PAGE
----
Best Fantasy Movies of 1918
The Blue Bird
Two peasant children, Mytyl and Tyltyl, are led by Berylune, a fairy, to search for the Blue Bird of Happiness. Berylune gives Tyltyl a cap with a diamond setting, and when Tyltyl turns the diamond, the children become aware of and conversant with the souls of a Dog and Cat, as well as of Fire, Water, Bread, Light, and other presumably inanimate things. The troupe thus sets off to find the elusive Blue Bird of Happiness.
The Ghost of Slumber Mountain
In a dream Uncle Jack looks through a magic telescope owned by the ghost of a hermit and sees what life was like millions of years ago, including a battle between prehistoric monsters.
The Star Prince
The Star Prince has fallen to Earth and because of his cruelty towards a beggar, he is turned into a grotesque pauper. He goes on a quest to find his mother, meeting a wicked witch and princess on his way. He falls in love with the princess, but an evil dwarf tries to force the princess to marry him. The Star Prince rescues the princess and is thus turned back into his original form and marries the beautiful princess.
Queen of the Sea
Annette Kellerman, the Australian swimming star of the early 1900s, made a number of films, most of them in the 1910s, which displayed her athletic skills. Most of these films were underwater fantasies, and this one was no exception. Here, Kellerman is Merilla, a mermaid who is the "Queen of the Sea." Not satisfied with being a mermaid, she wants a mortal human body with an immortal soul. She discovers she can achieve this if she saves four human lives.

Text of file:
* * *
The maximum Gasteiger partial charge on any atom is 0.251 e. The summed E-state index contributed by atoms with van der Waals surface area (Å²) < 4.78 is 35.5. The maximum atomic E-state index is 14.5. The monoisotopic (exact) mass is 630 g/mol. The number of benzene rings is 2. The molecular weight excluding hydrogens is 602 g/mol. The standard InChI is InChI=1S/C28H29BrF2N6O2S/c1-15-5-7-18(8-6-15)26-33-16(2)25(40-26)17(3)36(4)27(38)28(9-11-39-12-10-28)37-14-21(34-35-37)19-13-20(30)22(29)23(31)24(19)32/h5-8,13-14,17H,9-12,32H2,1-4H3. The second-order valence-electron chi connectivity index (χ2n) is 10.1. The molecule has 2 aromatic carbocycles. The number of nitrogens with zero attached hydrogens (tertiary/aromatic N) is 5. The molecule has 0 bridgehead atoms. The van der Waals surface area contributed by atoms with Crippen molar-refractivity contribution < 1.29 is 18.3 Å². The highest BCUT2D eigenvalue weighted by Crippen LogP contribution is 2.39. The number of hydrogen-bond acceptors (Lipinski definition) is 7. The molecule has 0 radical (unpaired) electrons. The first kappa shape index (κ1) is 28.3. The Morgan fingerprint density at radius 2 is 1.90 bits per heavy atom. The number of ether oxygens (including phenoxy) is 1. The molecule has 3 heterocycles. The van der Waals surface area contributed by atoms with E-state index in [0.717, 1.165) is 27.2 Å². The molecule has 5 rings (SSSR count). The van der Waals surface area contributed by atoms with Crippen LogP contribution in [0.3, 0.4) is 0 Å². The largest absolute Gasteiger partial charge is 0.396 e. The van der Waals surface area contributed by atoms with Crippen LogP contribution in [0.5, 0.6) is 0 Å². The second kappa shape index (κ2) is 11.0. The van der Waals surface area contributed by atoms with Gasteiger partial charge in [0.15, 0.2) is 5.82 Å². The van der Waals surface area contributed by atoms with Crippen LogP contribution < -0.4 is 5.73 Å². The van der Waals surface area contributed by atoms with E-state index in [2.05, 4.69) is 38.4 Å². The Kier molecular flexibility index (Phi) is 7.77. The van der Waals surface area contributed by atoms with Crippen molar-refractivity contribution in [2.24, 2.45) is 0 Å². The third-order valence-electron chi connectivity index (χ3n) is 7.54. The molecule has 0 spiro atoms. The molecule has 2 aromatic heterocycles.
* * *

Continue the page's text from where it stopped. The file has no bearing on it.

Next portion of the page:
When Tourneur adapted the allegorical plays The Blue Bird by Belgian symbolist Maurice Maeterlinck and Prunella by British playwrights Harley Granville Barker and Lawrence Housman in 1918, they had been successfully staged for many years, opening in Moscow and on Broadway and everywhere. Today, the saccharine charm of these anti-modern fairy tales doesn’t work any more. But undistracted by the meaning or action of the film, we can enjoy the surface of Prunella all the better, the dazzling sets and costumes, silhouettes and painted backdrops created by the great art director Ben Carré in a fashionable Art Déco Neo-Rococo style.
The Haunted Hotel
Short comedy set in a haunted hotel. Filmed using "Kinekature" which provides lens distortion.